I have heard many people say that these Tweets reinforce their opinion that Tina Fey should have gotten the job, and I will be the first to say that Tina Fey would have made a great host despite the fact that she is also facing accusations of bigotry right now. Yes, you read that right, Tina Fey is right now battling accusations of racism herself. There is a new show on Netflix called "The Unbreakable Kimmy Schmidt" which was written largely by Tina Fey and it is facing a lot of criticism for the racial stereotypes in the show. I just saw the first couple of episodes of the series and it is an incredibly funny show, but I can definitely see why some people might find it offensive. This is a comedy about a woman who kidnapped at age 13 and held prisoner for fifteen years by a cult leader who repeatedly raped her, when she escapes captivity she goes to live in New York with a flamboyant gay black man and then finds an Asian boyfriend named Dong. Just by reading that premise it should be clear that this show is going to spark some controversy. The show has received a great deal of critical acclaim and I am sure many people from the groups being stereotyped in the show will love it despite those offensive stereotypes, but there have been a number of people who have been very offended by Fey's writing. Those people are not wrong to be offended, but at the same time I am not going to pick out the offensive jokes that Tina Fey has made and pretend those jokes are representative of her work as a whole.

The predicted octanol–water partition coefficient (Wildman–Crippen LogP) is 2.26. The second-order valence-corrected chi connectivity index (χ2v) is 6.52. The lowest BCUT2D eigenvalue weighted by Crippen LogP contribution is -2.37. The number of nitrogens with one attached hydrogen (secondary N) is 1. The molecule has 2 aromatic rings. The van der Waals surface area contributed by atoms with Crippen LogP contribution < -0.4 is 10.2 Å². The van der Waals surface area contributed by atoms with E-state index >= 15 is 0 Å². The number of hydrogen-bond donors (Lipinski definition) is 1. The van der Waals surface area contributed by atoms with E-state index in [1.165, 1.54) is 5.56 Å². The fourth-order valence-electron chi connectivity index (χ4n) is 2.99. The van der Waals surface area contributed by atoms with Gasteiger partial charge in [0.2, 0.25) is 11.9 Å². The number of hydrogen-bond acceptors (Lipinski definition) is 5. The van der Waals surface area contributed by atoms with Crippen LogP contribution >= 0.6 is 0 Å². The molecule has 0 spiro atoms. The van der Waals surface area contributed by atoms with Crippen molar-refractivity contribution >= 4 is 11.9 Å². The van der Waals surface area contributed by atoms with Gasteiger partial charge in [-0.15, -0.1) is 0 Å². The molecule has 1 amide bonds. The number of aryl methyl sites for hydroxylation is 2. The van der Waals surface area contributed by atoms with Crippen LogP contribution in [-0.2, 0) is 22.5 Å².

Al Franken has gone far beyond anything that either Trevor Noah or Tina Fey has said, while he was a writer for Saturday Night Live he made a joke about drugging and then raping Leslie Stahl. There was nothing funny about the joke at all, what he said was absolutely sick and disturbing. My mother and sister actually refused to vote for Franken in his first run for Senate because they were so offended by him. I tried to convince them that Franken should not be judged on the basis of a bad joke he told as a comedian, but they are still upset about that bad joke to this day. I believe that they did both vote for Franken the second time around as they are both quite liberal, but they still have not totally forgiven him for his bad joke and I can understand where they are coming from.

I can also understand where Noah's critics are coming from, but just like I felt Franken should not be judged on the basis of a bad joke I don't think Noah should either. All comedians who tackle controversial issues screw up some times and say things that they really should not say, but I think we do need to be somewhat forgiving and understand that we should not judge people on the worst things they have ever said. I know I have said some things that were pretty offensive in the past when I was trying to be funny and I would not want people to judge who I am as a person based on failed jokes that I have made, I think Trevor Noah deserves the opportunity to move on from his bad jokes as well.
Posted by Bjorn Against | Tue Mar 31, 2015, 07:50 PM (11 replies)